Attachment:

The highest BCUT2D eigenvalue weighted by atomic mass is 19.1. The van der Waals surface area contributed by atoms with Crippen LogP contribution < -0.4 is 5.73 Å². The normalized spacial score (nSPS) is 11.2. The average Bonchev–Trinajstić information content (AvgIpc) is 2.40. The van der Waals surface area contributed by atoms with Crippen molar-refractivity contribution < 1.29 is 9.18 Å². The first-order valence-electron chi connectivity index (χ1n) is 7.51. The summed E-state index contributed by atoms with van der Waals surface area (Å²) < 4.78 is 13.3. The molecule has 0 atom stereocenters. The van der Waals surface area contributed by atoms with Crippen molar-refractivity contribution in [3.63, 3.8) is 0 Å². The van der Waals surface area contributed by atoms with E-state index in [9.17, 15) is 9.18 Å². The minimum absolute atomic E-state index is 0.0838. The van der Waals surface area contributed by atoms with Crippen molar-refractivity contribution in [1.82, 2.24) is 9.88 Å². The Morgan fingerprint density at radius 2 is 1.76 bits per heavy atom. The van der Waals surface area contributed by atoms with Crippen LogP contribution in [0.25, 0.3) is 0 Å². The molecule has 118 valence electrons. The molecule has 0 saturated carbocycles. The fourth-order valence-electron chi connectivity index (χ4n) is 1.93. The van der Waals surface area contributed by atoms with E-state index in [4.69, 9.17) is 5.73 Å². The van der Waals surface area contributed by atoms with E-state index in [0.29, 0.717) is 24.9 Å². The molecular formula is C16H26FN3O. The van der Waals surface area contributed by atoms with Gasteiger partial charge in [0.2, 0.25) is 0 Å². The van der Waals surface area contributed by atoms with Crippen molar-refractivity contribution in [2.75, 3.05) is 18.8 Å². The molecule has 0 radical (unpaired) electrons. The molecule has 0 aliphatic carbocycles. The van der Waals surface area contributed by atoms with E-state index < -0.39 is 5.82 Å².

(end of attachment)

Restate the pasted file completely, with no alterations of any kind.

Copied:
The highest BCUT2D eigenvalue weighted by atomic mass is 19.1. The van der Waals surface area contributed by atoms with Crippen LogP contribution < -0.4 is 5.73 Å². The normalized spacial score (nSPS) is 11.2. The average Bonchev–Trinajstić information content (AvgIpc) is 2.40. The van der Waals surface area contributed by atoms with Crippen molar-refractivity contribution < 1.29 is 9.18 Å². The first-order valence-electron chi connectivity index (χ1n) is 7.51. The summed E-state index contributed by atoms with van der Waals surface area (Å²) < 4.78 is 13.3. The molecule has 0 atom stereocenters. The van der Waals surface area contributed by atoms with Crippen molar-refractivity contribution in [3.63, 3.8) is 0 Å². The van der Waals surface area contributed by atoms with E-state index in [9.17, 15) is 9.18 Å². The minimum absolute atomic E-state index is 0.0838. The van der Waals surface area contributed by atoms with Crippen molar-refractivity contribution in [1.82, 2.24) is 9.88 Å². The Morgan fingerprint density at radius 2 is 1.76 bits per heavy atom. The van der Waals surface area contributed by atoms with Crippen LogP contribution in [0.25, 0.3) is 0 Å². The molecule has 118 valence electrons. The molecule has 0 saturated carbocycles. The fourth-order valence-electron chi connectivity index (χ4n) is 1.93. The van der Waals surface area contributed by atoms with E-state index in [4.69, 9.17) is 5.73 Å². The van der Waals surface area contributed by atoms with E-state index in [0.29, 0.717) is 24.9 Å². The molecular formula is C16H26FN3O. The van der Waals surface area contributed by atoms with Gasteiger partial charge in [0.2, 0.25) is 0 Å². The van der Waals surface area contributed by atoms with Crippen molar-refractivity contribution in [2.75, 3.05) is 18.8 Å². The molecule has 0 radical (unpaired) electrons. The molecule has 0 aliphatic carbocycles. The van der Waals surface area contributed by atoms with E-state index < -0.39 is 5.82 Å².